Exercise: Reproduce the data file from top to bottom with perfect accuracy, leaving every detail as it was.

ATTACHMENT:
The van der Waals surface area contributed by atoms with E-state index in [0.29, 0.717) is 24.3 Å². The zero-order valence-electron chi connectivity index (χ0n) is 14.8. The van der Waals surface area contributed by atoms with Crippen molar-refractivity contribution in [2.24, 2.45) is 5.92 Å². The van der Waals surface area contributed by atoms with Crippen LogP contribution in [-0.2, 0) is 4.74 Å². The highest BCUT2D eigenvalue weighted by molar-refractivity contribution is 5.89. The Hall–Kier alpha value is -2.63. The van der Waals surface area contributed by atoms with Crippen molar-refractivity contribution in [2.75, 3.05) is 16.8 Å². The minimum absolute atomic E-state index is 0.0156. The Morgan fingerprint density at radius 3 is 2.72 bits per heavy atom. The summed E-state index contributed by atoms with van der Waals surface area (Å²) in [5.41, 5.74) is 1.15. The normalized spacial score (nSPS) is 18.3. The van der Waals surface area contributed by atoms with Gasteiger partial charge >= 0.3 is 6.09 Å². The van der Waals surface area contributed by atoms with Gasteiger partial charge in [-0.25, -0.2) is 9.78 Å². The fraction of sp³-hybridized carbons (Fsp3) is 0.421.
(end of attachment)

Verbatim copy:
The van der Waals surface area contributed by atoms with E-state index in [0.29, 0.717) is 24.3 Å². The zero-order valence-electron chi connectivity index (χ0n) is 14.8. The van der Waals surface area contributed by atoms with Crippen molar-refractivity contribution in [2.24, 2.45) is 5.92 Å². The van der Waals surface area contributed by atoms with Crippen LogP contribution in [-0.2, 0) is 4.74 Å². The highest BCUT2D eigenvalue weighted by molar-refractivity contribution is 5.89. The Hall–Kier alpha value is -2.63. The van der Waals surface area contributed by atoms with Crippen molar-refractivity contribution in [2.75, 3.05) is 16.8 Å². The minimum absolute atomic E-state index is 0.0156. The Morgan fingerprint density at radius 3 is 2.72 bits per heavy atom. The summed E-state index contributed by atoms with van der Waals surface area (Å²) in [5.41, 5.74) is 1.15. The normalized spacial score (nSPS) is 18.3. The van der Waals surface area contributed by atoms with Gasteiger partial charge >= 0.3 is 6.09 Å². The van der Waals surface area contributed by atoms with Gasteiger partial charge in [-0.25, -0.2) is 9.78 Å². The fraction of sp³-hybridized carbons (Fsp3) is 0.421.